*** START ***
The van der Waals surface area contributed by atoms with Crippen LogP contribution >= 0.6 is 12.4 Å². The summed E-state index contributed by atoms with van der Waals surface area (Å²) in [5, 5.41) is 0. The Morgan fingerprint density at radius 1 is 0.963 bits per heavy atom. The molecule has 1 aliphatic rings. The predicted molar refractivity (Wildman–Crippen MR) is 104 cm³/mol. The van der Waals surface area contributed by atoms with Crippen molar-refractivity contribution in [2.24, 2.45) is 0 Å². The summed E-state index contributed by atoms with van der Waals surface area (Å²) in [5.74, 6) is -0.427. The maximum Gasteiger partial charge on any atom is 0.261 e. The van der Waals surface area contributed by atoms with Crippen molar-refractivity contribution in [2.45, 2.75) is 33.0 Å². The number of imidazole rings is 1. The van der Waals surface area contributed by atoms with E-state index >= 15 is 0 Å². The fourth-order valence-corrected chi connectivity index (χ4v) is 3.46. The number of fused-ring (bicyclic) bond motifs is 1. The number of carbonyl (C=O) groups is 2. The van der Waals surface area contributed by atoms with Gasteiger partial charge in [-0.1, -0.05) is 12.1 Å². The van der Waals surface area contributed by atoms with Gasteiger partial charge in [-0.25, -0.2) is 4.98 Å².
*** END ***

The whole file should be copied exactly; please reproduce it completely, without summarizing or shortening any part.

The van der Waals surface area contributed by atoms with Crippen LogP contribution >= 0.6 is 12.4 Å². The summed E-state index contributed by atoms with van der Waals surface area (Å²) in [5, 5.41) is 0. The Morgan fingerprint density at radius 1 is 0.963 bits per heavy atom. The molecule has 1 aliphatic rings. The predicted molar refractivity (Wildman–Crippen MR) is 104 cm³/mol. The van der Waals surface area contributed by atoms with Crippen molar-refractivity contribution in [2.24, 2.45) is 0 Å². The summed E-state index contributed by atoms with van der Waals surface area (Å²) in [5.74, 6) is -0.427. The maximum Gasteiger partial charge on any atom is 0.261 e. The van der Waals surface area contributed by atoms with Crippen molar-refractivity contribution in [2.45, 2.75) is 33.0 Å². The number of imidazole rings is 1. The van der Waals surface area contributed by atoms with E-state index >= 15 is 0 Å². The fourth-order valence-corrected chi connectivity index (χ4v) is 3.46. The number of fused-ring (bicyclic) bond motifs is 1. The number of carbonyl (C=O) groups is 2. The van der Waals surface area contributed by atoms with Gasteiger partial charge in [-0.1, -0.05) is 12.1 Å². The van der Waals surface area contributed by atoms with Gasteiger partial charge in [-0.25, -0.2) is 4.98 Å².